At a Glance
- Effective January 1, 2020, the minimum monthly wage in Croatia has increased to HRK 4,062.51, up 8.3 percent from 2019.
- Although foreign workers typically receive salaries well above this threshold, employers are advised to check foreign workers' salaries to ensure compliance with the new rules.
Effective January 1, 2020, the minimum monthly wage in Croatia has increased to HRK 4,062.51, up 8.3 percent from 2019. The exchange rate at the time of publication of this alert is 1 HRK to 0.15 USD.
A closer look
- Unaffected categories. As before, Key Personnel and EU Blue Card applicants are subject to a different salary threshold of HRK 144,990 gross per year (1.5 times the national average of HRK 96,660, per the Bureau of Statistics); the new national average salary is expected to be published mid-March. EU Intracompany Transferee (ICT) Permit applicants must receive a salary comparable to local staff in a similar role (market salary rate).
- Existing employees. Employers of affected foreign national work permit holders must increase foreign nationals' salaries to comply with the new rule.
- Initial and renewal applications. Employers of foreign nationals seeking to obtain or renew a general work permit on or after January 1, 2020 must increase foreign nationals' salaries to comply with the new rule. Immigration applications that do not meet the minimum salary will be refused.
- Pending applications. Employers of foreign nationals with pending general work permit applications as of January 1, 2020 must increase foreign nationals' salaries to comply with the new rule. Immigration applications that do not meet the minimum salary will be refused.
Reminders on other requirements
- Benefits and allowances. As before, benefits and allowances cannot be included in the minimum salary calculation.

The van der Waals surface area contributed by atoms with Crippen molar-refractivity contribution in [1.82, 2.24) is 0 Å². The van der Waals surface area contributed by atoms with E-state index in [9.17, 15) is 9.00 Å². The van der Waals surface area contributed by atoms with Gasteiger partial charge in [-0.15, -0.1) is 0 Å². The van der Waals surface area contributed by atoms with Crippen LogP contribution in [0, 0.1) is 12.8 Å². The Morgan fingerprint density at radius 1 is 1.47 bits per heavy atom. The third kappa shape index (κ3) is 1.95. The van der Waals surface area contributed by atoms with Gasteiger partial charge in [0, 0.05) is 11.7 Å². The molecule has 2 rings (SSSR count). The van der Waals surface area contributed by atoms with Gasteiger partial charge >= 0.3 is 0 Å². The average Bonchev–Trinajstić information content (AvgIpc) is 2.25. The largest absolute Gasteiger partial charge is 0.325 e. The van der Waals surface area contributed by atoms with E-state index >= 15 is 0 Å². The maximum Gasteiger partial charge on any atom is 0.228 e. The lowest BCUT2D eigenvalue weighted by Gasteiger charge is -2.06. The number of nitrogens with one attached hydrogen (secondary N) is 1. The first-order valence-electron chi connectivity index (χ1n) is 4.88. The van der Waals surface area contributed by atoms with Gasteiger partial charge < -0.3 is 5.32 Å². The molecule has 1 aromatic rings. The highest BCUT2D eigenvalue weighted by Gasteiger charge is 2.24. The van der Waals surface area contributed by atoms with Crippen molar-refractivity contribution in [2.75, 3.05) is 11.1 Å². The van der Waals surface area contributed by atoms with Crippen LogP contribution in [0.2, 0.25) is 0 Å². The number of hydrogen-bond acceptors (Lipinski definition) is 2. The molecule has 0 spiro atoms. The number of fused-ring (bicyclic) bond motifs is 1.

- Currency. As before, employers are required to guarantee the salary in HRK regardless of payroll location and/or exchange rate fluctuations.
Minimum wage adjustments in Croatia follow a mixture of economic and political considerations, whereas national average wages (which are used to set salary requirements for Key Personnel and EU Blue Card applicants) follow economic trends. The current 8.3 percent minimum wage increase is indicative of the government's goal to help lower-earning workers cope with the increase of the cost of living in view of the parliamentary elections scheduled for September 2020. Labor shortages resulting from economic growth and a westward move of local workforce are typical for the region.
Fragomen will report the updated salary requirement for Key Personnel and EU Blue Card applicants once available. Separately, the Croatian government is submitting draft legislation to parliament which, if passed, would replace the current quota with a labor market test; implement stricter employer sponsorship criteria; and require applicants to submit a police clearance certificate; among other changes. The legislation will be amended based on the results of public debate, and is scheduled to be submitted to parliament in the first quarter of 2020. Fragomen expects parliament to change the legislation as part of its review.
The content of this article is intended to provide a general guide to the subject matter. Specialist advice should be sought about your specific circumstances.